Strange Windows dual boot

I have two hard drives, each has two partitions, XP is on C and Windows 7 is on the second hard drive. XP was installed first. then 7 in a dual boot. When I am in XP I can see all the hard drives like normal. When I am in Windows 7 I cannot see the C drive with XP. Windows Explorer only gives several folders on C, none of them Windows. Is this normal and do others have the same thing? Or is something amiss with my computer.

Also, can I install programs to the same place for both systems? I tried a couple small ones and they seem to act all right. I am installing my programs to the second partition of my second hard drive. (Windows 7 is on the first partition). Is this ok to do or will I run into problems.


Excellent Member
Microsoft Community Contributor
Normally the OS you boot into becomes the C: partition. If you want to check, use disk management to see what you system does when booted into XP or Win 7.

I used manage to look at the drives in both XP and Seven. Well, this is embarrassing. I don't know how many times I have looked at this. I could see the drive that XP was on, using Manage. But Explorer would never show my C drive. And just now I discovered why. For some reason, Seven did not put a drive letter on my C: boot drive. And the files I was seeing on "C" was from a different partition. Soon as I shuffled drive letters, C: boot came back. Like I said - embarrassing :) But with your help I discovered the reason.


Excellent Member
Microsoft Community Contributor
I have been looking at the drive letters for a while and have still not figured out exactly how they are determined. I know the registry holds the information for where your programs are installed, so the OS you boot to has to use that drive letter, and I suppose the others just line up.

Glad you got it done.

If I remember correctly that long ago, Dos assigned drive letters. Windows lets you put or rename any letter you want. But I'm not sure if this is a superficial mask on the surface while the assigned drive letter is still there underneath, or what. But one needs to realize that one has to put a drive letter there :) Don't tell anyone of my goof up and they'll never know :)


New Member
Welcome to the forum Jane, don't worry your secret is safe here.:p
To answer your second question I have a dual boot setup as well with XP on the first partition of my HDD and Win 7 Home Premium on the last. I have several (4) Linux distros in between plus a large Fat32 partition of shared data (shared between all OS's).
In addtion to the Fat 32 partition I have a large NTFS partition for my larger MS programs like MS Works and programs like Intervideo's Win DVD and Avast!. When initially installing these programs from either Win 7 or XP I point the installer to a folder on this NTFS partition I named "Program Files". The programs work great from either Windows OS.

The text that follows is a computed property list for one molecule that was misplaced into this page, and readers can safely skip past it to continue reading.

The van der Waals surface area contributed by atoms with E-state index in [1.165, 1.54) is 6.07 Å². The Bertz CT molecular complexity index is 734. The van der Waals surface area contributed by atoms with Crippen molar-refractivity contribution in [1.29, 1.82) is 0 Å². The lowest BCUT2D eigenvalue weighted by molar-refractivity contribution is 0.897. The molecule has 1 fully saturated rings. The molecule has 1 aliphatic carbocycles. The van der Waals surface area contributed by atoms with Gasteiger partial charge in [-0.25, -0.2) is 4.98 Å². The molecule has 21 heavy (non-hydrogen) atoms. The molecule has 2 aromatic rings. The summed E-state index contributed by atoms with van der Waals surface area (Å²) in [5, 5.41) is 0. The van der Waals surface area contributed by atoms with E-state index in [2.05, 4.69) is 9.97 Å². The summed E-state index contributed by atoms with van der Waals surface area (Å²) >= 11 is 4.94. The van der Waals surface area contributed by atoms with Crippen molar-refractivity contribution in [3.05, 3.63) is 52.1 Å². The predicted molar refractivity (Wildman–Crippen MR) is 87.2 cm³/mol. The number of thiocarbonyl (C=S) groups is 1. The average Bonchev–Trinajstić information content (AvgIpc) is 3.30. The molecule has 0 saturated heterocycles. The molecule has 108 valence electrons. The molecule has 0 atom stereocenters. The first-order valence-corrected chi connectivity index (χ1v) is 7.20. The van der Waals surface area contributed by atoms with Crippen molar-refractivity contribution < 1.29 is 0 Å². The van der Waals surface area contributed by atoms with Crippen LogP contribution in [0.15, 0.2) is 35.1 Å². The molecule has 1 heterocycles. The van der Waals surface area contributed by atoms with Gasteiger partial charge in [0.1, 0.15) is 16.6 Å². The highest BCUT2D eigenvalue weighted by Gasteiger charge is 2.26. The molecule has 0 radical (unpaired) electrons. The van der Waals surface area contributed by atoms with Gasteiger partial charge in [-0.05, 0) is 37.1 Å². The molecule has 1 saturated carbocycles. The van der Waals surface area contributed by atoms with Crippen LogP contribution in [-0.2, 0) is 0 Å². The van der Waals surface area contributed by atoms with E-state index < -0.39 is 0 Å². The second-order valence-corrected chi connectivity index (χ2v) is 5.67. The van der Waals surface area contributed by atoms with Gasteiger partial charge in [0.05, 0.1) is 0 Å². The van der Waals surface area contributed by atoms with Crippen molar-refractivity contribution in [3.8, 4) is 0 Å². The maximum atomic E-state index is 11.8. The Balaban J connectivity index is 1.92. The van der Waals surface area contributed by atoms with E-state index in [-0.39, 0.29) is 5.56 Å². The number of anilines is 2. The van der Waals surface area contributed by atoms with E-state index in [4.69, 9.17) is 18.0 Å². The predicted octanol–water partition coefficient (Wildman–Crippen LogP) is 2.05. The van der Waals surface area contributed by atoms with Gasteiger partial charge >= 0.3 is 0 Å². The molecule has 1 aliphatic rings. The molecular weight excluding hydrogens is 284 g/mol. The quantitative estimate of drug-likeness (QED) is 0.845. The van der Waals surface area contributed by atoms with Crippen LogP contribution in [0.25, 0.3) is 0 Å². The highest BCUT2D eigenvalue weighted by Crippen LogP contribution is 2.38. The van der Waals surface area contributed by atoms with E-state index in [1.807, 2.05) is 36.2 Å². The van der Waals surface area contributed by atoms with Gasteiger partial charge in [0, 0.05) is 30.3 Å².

I also have several standalone programs installed on sub partitions of this "Program Files" folder.
These include so called Portable versions of Firefox 3.6, Thunderbird 3.0 and the latest portable Open Office.
These programs don't need instalation like traditional programs, that is no registry entries etc.
They reside completely on folders of their own and I have desktop created desktop shortcuts to their executables.

I have also moved my My Documents folder from XP and the equivalent from Win 7 to this partition.

The result is a smaller footprint for either XP or Win 7 on their respective "C" partitions.

FYI below is a link to John Haller's Portable apps site.
All these apps are designed to be installed and run from a USB flash drive and are completely standalone.
They can of course be installed on a HDD as I've done with the advantage being that I can create copies of each apps folder to be used to restore the original in case of disaster.
You simply copy the back up folder to the original location. - Portable software for USB drives

These apps can be downloaded as a suite or individually.

Below is a link to a screenshot of what you would typically type in the install to field when you run a Portable app installer.
The installer will create the (in this case) Firefox folder etc.

BTW, these portable apps can be automatically updated just like their "installed" counterparts, in fact they are almost identicall to the "installed" counterparts.
John Haller is a genius IMHO.

If you install these apps on a USB flash drive you can run them from any Windows computer as they were intended to be run.

Below is a link to a screenshot of my U:\Program Files partition.
You can see the shared Word and other Works folders and all the other shared program folders.
Any updates are done to these locations automatically because I've instructed both Win 7 and XP to install these programs here.

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